Baffin Bay represents the northern extension of the extinct rift system in the Labrador Sea. While the extent of oceanic crust and magnetic spreading anomalies are well constrained in the Labrador Sea, no magnetic spreading anomalies have yet been identified in Baffin Bay. Thus, the nature and evolution of the Baffin Bay crust remain uncertain. To clearly characterize the crust in southern Baffin Bay, 42 ocean bottom seismographs were deployed along a 710-km-long seismic refraction line, from Baffin Island to Greenland. Multichannel seismic reflection, gravity and magnetic anomaly data were recorded along the same transect. Using forward modelling and inversion of observed traveltimes from dense airgun shots, a P-wave velocity model was obtained. The detailed morphology of the basement was constrained using the seismic reflection data. A 2-D density model supports and complements the P-wave modelling. Sediments of up to 6 km in thickness with P-wave velocities of 1.8–4.0 km s-1 are imaged in the centre of Baffin Bay. Oceanic crust underlies at least 305 km of the profile. The oceanic crust is 7.5 km thick on average and is modelled as three layers. Oceanic layer 2 ranges in P-wave velocity from 4.8 to 6.4 km s-1 and is divided into basalts and dykes. Oceanic layer 3 displays P-wave velocities of 6.4–7.2 km s-1. The Greenland continental crust is up to 25 km thick along the line and divided into an upper, middle and lower crust with P-wave velocities from 5.3 to 7.0 km s-1. The upper and middle continental crust thin over a 120-km-wide continent-ocean transition zone. We classify this margin as a volcanic continental margin as seaward dipping reflectors are imaged from the seismic reflection data and mafic intrusions in the lower crust can be inferred from the seismic refraction data. The profile did not reach continental crust on the Baffin Island margin, which implies a transition zone of 150 km length at most. The new information on the extent of oceanic crust is used with published poles of rotation to develop a new kinematic model of the evolution of oceanic crust in southern Baffin Bay.
Baffin Bay is located between the Canadian Baffin Island and Greenland. It represents the northern extension of the rift system in the Labrador Sea, from which it is separated by the bathymetric high of Davis Strait (Fig. 1). Although the opening of the Northeast Atlantic is an ongoing process, the opening of the Labrador Sea and Baffin Bay ceased in mid-Eocene times (Chalmers & Pulvertaft 2001). Since then, subsidence and sedimentation are the dominant geologic processes in these basins.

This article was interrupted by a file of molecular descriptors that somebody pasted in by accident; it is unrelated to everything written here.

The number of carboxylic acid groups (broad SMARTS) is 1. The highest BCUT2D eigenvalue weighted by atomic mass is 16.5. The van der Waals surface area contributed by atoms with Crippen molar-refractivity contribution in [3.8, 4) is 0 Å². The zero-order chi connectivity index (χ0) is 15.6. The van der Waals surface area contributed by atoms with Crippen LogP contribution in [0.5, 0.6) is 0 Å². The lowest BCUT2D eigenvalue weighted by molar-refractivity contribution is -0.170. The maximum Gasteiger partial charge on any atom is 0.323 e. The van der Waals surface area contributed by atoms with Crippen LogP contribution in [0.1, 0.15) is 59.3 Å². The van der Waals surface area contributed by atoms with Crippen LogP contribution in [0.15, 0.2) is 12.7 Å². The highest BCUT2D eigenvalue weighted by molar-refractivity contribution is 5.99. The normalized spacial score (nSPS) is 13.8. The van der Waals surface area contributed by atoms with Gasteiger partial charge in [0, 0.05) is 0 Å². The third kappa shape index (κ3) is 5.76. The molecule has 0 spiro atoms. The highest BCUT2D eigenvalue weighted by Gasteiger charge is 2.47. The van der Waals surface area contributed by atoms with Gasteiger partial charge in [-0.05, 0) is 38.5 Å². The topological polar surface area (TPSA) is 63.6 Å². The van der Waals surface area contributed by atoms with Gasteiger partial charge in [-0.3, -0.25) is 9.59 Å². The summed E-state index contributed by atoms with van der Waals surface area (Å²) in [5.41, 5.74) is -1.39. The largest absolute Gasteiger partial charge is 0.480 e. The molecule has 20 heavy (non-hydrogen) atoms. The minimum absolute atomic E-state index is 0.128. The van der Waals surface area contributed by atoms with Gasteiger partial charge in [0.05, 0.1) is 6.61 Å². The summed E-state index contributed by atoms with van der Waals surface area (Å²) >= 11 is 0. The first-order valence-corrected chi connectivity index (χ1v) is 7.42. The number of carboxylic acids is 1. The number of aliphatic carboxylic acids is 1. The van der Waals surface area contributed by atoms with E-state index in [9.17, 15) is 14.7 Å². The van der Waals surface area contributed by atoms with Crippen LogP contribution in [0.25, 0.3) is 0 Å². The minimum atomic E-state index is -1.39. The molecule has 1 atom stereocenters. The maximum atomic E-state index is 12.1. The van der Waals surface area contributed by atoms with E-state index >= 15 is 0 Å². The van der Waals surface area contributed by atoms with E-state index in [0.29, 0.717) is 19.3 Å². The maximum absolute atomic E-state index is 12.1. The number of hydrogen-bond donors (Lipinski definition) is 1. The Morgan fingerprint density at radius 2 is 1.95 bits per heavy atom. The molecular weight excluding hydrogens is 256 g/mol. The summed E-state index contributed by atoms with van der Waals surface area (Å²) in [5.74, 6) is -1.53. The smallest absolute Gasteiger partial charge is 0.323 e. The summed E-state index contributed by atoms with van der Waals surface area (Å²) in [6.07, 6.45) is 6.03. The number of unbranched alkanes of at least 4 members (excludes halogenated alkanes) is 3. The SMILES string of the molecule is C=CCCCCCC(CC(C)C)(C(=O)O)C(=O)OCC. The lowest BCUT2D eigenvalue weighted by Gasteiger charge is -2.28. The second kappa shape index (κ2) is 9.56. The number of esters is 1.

The crustal structure and evolution of the Labrador Sea have been studied in detail (Chian & Louden 1994; Chalmers & Pulvertaft 2001). Magnetic spreading anomalies can clearly be identified in the central Labrador Sea and models of oceanic spreading have been proposed (Srivastava 1978; Roest & Srivastava 1989; Oakey 2005). However, the identification of the oldest magnetic spreading anomaly remains enigmatic. Roest & Srivastava (1989) use chron 33 in their model, which dates to 74-82 Ma after Gradstein (2004), while Chalmers & Laursen (1995) argue that magnetic anomaly 27 N is the oldest one observed, 62 Ma after Gradstein (2004).
The extent of oceanic, transitional and continental crust in the northern Labrador Sea has been mapped with two seismic refraction lines (Funck 2007; Gerlings 2009). Along NUGGET line 1 a 140-km-long segment of oceanic crust is interpreted between continental blocks (Funck 2007). A layer of magmatic underplating is modelled beneath the oceanic crust and for 200 km at the Greenland margin (Funck 2007). NUGGET line 2 images the transition from continental to oceanic crust (Gerlings 2009).
Although the evolution of Baffin Bay is closely related to the evolution of the Labrador Sea, no clear magnetic spreading anomalies are identified there. Therefore, the nature and evolution of oceanic crust in Baffin Bay remain uncertain.
A first comprehensive study on the nature of Baffin Bay crust is provided by Keen & Barrett (1972). From sonobuoy recordings, the crust of the central basin is interpreted as abnormally thin oceanic crust. Rice & Shade (1982) and Jackson (1992) identify oceanic crust in northern Baffin Bay from seismic reflection lines.